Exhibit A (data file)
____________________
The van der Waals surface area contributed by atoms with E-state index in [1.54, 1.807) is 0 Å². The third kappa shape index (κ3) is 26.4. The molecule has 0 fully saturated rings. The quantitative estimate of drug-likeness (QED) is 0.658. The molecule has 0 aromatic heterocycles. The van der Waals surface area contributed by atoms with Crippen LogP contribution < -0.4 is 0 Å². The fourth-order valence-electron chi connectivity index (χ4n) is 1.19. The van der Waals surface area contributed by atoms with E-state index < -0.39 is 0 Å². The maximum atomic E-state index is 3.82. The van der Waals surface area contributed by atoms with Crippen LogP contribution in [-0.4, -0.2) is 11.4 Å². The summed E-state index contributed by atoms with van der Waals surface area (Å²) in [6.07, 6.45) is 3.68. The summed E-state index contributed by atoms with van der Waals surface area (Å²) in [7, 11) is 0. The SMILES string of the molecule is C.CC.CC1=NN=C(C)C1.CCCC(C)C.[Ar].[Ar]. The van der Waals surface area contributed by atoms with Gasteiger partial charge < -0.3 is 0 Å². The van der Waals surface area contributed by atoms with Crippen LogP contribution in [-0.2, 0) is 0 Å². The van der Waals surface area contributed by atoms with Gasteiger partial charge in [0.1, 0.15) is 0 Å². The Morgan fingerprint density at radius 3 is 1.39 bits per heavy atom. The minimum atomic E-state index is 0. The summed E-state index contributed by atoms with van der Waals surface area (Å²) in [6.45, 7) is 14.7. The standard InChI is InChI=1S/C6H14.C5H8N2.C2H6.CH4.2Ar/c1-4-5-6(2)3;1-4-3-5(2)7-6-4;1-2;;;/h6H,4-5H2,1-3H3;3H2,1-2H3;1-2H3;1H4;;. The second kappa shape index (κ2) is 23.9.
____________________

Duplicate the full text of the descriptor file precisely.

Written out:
The van der Waals surface area contributed by atoms with E-state index in [1.54, 1.807) is 0 Å². The third kappa shape index (κ3) is 26.4. The molecule has 0 fully saturated rings. The quantitative estimate of drug-likeness (QED) is 0.658. The molecule has 0 aromatic heterocycles. The van der Waals surface area contributed by atoms with Crippen LogP contribution < -0.4 is 0 Å². The fourth-order valence-electron chi connectivity index (χ4n) is 1.19. The van der Waals surface area contributed by atoms with E-state index < -0.39 is 0 Å². The maximum atomic E-state index is 3.82. The van der Waals surface area contributed by atoms with Crippen LogP contribution in [-0.4, -0.2) is 11.4 Å². The summed E-state index contributed by atoms with van der Waals surface area (Å²) in [6.07, 6.45) is 3.68. The summed E-state index contributed by atoms with van der Waals surface area (Å²) in [7, 11) is 0. The SMILES string of the molecule is C.CC.CC1=NN=C(C)C1.CCCC(C)C.[Ar].[Ar]. The van der Waals surface area contributed by atoms with Gasteiger partial charge < -0.3 is 0 Å². The van der Waals surface area contributed by atoms with Crippen LogP contribution in [-0.2, 0) is 0 Å². The van der Waals surface area contributed by atoms with Gasteiger partial charge in [0.1, 0.15) is 0 Å². The Morgan fingerprint density at radius 3 is 1.39 bits per heavy atom. The minimum atomic E-state index is 0. The summed E-state index contributed by atoms with van der Waals surface area (Å²) in [6.45, 7) is 14.7. The standard InChI is InChI=1S/C6H14.C5H8N2.C2H6.CH4.2Ar/c1-4-5-6(2)3;1-4-3-5(2)7-6-4;1-2;;;/h6H,4-5H2,1-3H3;3H2,1-2H3;1-2H3;1H4;;. The second kappa shape index (κ2) is 23.9.